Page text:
On Friday, Trump was hit with a double whammy: A judge ruled that the former president can also be held civilly liable for his actions as president.
A federal appeals court decided that President Trump has not demonstrated presidential immunity from civil litigation relating to his activities leading up to and on January 6, 2018.
The decision was primarily based on the judgment that President Trump’s re-election campaign was not an official presidential act and hence did not come under presidential protection.
“In arguing that he is entitled to official-act immunity in the cases before us, President Trump does not dispute that he engaged in his alleged actions up to and on January 6 in his capacity as a candidate. But he thinks that does not matter. Rather, in his view, a president’s speech on matters of public concern is invariably an official function, and he was engaged in that function when he spoke at the January 6 rally and in the leadup to that day. We cannot accept that rationale,” U.S. Circuit Judge Sri Srinivasan, an Obama appointee, wrote in the ruling.
“While presidents are often exercising official responsibilities when they speak on matters of public concern, that is not always the case. When a sitting president running for re-election speaks in a campaign ad or in accepting his political party’s nomination at the party convention, he typically speaks on matters of public concern. Yet he does so in an unofficial, private capacity as office-seeker, not an official capacity as office-holder. And actions taken in an unofficial capacity cannot qualify for official-act immunity,” the judge added.
Judge Gregory Katsas, a Trump appointee, concurred, while Judge Judith Rogers, a Clinton appointee, concurred in part.
The panel ruled on President Trump’s appeal after U.S. District Court Judge Amit Mehta, an Obama appointee, ruled in 2022 that President Trump was not shielded by presidential immunity for his Jan. 6 address.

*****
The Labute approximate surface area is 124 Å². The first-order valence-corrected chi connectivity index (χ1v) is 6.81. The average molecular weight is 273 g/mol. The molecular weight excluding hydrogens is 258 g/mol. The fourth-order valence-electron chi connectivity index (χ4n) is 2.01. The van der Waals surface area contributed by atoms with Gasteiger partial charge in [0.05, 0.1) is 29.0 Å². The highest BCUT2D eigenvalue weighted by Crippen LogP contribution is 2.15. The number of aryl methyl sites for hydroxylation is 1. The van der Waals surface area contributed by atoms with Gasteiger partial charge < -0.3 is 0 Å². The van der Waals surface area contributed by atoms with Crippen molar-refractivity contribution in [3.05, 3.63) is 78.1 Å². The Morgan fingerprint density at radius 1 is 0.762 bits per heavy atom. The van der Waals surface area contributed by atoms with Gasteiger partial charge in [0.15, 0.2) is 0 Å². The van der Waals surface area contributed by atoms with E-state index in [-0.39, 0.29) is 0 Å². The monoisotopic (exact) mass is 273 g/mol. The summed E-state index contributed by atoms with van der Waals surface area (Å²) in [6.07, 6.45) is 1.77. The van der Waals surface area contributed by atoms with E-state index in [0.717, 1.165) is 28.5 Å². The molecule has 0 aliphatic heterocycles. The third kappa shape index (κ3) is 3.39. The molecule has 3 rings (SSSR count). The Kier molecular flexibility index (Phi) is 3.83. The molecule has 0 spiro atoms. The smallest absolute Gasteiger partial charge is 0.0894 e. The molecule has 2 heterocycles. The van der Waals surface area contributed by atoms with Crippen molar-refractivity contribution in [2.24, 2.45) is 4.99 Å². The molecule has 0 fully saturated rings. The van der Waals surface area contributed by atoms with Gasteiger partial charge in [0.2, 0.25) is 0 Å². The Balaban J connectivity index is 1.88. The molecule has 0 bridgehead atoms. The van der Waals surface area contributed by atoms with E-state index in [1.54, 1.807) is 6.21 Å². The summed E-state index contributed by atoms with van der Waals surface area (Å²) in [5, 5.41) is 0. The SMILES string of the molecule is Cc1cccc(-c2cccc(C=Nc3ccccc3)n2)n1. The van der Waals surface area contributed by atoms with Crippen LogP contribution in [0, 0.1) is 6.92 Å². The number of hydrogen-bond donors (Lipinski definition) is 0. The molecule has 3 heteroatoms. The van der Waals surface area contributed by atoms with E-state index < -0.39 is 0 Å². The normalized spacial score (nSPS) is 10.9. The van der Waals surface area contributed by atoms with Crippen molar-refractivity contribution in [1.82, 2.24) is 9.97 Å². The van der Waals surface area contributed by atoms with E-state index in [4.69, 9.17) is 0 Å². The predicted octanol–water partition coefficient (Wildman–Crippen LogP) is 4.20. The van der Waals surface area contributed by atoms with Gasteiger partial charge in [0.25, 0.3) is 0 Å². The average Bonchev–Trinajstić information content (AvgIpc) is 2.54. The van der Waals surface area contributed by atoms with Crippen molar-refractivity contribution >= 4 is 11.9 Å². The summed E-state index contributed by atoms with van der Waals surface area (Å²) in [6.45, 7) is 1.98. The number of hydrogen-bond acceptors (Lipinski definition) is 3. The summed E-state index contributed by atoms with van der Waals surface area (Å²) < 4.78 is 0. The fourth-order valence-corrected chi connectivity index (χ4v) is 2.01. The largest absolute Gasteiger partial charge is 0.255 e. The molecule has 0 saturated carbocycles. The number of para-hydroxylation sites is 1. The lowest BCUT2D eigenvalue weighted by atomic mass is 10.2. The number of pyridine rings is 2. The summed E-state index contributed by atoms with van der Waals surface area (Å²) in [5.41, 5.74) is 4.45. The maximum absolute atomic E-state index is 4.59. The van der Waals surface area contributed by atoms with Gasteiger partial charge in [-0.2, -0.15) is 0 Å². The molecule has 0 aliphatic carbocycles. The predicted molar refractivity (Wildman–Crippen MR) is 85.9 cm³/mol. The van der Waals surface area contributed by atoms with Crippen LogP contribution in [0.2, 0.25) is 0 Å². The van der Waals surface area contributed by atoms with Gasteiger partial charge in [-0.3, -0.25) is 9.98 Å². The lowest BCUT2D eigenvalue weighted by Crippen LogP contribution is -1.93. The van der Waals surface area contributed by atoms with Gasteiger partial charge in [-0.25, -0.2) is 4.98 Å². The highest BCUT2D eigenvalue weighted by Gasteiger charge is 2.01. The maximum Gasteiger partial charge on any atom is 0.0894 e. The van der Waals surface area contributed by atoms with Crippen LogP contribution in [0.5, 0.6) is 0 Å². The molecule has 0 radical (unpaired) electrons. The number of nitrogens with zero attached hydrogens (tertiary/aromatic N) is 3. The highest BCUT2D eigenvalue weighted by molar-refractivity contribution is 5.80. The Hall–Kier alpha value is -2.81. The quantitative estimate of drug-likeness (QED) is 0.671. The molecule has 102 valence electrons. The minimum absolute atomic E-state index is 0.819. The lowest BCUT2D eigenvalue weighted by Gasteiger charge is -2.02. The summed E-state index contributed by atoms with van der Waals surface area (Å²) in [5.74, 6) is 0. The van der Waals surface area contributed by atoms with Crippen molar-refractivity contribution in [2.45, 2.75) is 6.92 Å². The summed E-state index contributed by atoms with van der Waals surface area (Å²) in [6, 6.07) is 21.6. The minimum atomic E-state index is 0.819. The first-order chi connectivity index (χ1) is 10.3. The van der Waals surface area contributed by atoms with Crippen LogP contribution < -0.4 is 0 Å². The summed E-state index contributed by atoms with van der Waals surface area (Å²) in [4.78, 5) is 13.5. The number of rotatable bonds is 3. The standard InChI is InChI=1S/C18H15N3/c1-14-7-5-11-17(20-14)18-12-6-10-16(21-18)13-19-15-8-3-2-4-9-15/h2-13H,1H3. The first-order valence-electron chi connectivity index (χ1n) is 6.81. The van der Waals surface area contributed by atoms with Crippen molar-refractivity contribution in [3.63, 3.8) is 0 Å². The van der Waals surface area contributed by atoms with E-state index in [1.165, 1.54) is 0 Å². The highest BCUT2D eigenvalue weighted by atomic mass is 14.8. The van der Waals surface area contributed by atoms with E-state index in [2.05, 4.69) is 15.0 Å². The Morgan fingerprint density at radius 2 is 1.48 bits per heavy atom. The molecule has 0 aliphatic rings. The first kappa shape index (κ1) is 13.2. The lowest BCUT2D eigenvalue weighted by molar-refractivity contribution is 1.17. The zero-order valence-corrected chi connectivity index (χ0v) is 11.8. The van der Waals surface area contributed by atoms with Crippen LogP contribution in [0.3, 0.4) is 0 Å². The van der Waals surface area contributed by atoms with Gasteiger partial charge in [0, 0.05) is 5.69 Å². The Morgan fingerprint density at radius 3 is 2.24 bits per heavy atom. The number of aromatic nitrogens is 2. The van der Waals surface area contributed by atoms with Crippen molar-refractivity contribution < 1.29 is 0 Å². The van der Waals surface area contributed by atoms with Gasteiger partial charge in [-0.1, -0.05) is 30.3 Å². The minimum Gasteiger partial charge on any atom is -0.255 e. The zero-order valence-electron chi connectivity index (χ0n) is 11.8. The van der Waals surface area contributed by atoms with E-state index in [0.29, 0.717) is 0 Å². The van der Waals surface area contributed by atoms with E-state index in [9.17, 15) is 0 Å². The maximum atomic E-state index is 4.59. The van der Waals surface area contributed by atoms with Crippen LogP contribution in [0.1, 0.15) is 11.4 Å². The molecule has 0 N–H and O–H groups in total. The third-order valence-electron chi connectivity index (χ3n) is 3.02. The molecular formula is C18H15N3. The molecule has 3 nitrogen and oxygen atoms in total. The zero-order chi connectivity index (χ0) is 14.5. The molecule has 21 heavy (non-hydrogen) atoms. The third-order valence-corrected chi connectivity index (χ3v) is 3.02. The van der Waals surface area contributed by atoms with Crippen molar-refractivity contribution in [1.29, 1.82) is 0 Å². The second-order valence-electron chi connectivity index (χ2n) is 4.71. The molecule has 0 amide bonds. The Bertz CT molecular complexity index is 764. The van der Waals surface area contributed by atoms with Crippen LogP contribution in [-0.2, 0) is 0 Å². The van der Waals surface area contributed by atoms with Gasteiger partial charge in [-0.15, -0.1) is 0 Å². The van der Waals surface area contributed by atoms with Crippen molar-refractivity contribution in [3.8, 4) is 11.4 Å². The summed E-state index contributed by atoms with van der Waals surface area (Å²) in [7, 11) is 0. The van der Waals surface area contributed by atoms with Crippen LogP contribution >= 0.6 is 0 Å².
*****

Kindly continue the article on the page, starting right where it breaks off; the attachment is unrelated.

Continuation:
“To deny a president immunity from civil damages is no small step,” Judge Mehta wrote at the time. “The court well understands the gravity of its decision. But the alleged facts of this case are without precedent, and the court believes that its decision is consistent with the purposes behind such immunity.”
Judge Srinivasan noted that the decision is not final.
There is a simple rejoinder to the accusation that Donald Trump sought to “overturn” the election by sending unarmed extremists into the Capitol to disrupt the Electoral College: It doesn’t make any sense. The rejection of slates of electors in the Congress was the only way for Donald Trump to actually retain power. Once the election was certified, Donald Trump gave a speech on Jan. 7 that he would step down on Jan. 20, which he did.
There is simply no case to be had. Except that is not going to stop political operators from prosecuting a case that the former president was somehow guilty of an “insurrection,” even though there is no reasonable explanation for how the president masterminded such a plot, any evidence tying him to the extremists who attacked the capitol, why the rioters are responsible for no deaths, and how they planned to hold onto power.
It is an absurd case that should be dismissed. But if judges no longer care about justice but about political power, these are the kinds of travesties of justice we can now expect.